4 Mindanao artists seek deeper roots in national art scene
Mindanao-based artists aim to gain greater foothold in the national art scene with a second exhibit at Gallery 9 of the SM Megamall on August 15 to 19.
Entitled “Punla” (seedling), artists Victor Espinosa, Pinx Gaspe, Jag Bueno and Kublai Millan headline the exhibit, the second in a series of shows that follows the first called “Sibol” (sprout) last May.
The four artists from Davao have different backgrounds and use different media.
‘Bong’ Espinosa is a seasoned painter whose rich oil and acrylic murals and painting have graced exhibits abroad. Considered a seasoned veteran who has mounted solo exhibitions from Davao, Metro Manila and USA since 2006, Espinosa won the Asian Artists scholarship grant at the Vermont Studio Center in 2008. In 2010, he sustained Private Artist Residency Program in New Jersey through fund raising events. An architecture graduate of University of Mindanao, Bong has art in his genes with his father as his mentor. Eventually, he developed his own style in mixed media, notable for spontaneous bursts of embossed colors and strokes, harmonious with Mindanao’s diverse colors and groups.
Come-backing sculptor Gaspe uses recycled sawdust and styrofoam. He has been in the art scene in Davao for decades and was mentored by internationally renowned Davao artist Bert Monterona who exposed him to social relevant art. This influence led Pinx to be the first artist to exhibit works on HIV-AIDS awareness for Davao in the early 1990s, and carried this on as a member of the Lakbay Diwa group which figured in local exhibits for environment and indigenous peoples’ advocacies. Seeing art as an expensive medium, Pinx incorporated innovation and resourcefulness by using recycled materials in his backyard. In creating sawdust and styropor, he uses adhesives to produce a durable finish for his latest works. His sculptures of the Lumad and Moro are imbibed with socially relevant themes of heritage, farm life, environmentalism and the pains of war.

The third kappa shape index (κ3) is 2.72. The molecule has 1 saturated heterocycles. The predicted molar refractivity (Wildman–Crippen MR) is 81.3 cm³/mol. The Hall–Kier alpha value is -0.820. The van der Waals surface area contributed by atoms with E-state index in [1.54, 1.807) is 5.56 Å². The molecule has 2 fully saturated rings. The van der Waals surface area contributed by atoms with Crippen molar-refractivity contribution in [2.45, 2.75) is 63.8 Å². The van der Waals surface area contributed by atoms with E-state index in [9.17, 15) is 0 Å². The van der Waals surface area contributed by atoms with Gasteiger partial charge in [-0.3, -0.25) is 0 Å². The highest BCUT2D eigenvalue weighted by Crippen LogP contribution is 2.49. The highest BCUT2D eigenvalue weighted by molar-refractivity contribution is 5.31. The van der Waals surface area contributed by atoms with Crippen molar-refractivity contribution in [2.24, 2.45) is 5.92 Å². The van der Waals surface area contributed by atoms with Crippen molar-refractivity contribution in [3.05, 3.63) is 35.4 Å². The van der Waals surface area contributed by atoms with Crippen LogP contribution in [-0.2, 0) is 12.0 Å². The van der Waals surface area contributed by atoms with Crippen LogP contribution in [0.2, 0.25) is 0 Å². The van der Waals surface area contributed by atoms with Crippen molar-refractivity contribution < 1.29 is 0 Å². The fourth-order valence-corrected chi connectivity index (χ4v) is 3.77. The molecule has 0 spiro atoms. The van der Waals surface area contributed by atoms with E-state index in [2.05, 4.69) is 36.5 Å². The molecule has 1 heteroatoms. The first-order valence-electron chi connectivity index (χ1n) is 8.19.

Newcomer Bueno is fast becoming known for his bas relief sculptures and portraits. He hones his skills from woodcraft figurines and evolved into making life-sized mixed media sculptures depicting Mindanao social realities. Bueno has since focused in making bas relief sculptures and portraits of the Mindanao common folk. He credits his background in Assumption High School of Davao for his early exposure to the lives of the rural and urban poor areas, who are the subject of his bas relief portraits marked with color and expressive lines in the faces of farmers, workers, Lumad and Moro people. He is one of rising artists in the Davao art scene after joining group exhibits in the past years.
Leading the group is internationally renowned sculptor Millan who is noted for his “Risen Christ” at the Tagum City Cathedral, the “Kampilan” honoring Sultan Kudarat and the Durian Monument at the Davao International Airport. A graduate of UP Fine Arts, he first broke in the art scene by converting his family’s hotel Ponce Suites into his art museum with mixed media works from art, photography to sculpture. He said he has found art and immersion in indigenous communities as a way of connecting to the roots of Mindanao and wants to share this to the world.
“Punla” the exhibit finds the artists seeking new grounds by planting their raw vibrant Mindanao art of rich colors, textures and stark realities into the minds of the Manila art scene. # (Raymund B. Villanueva)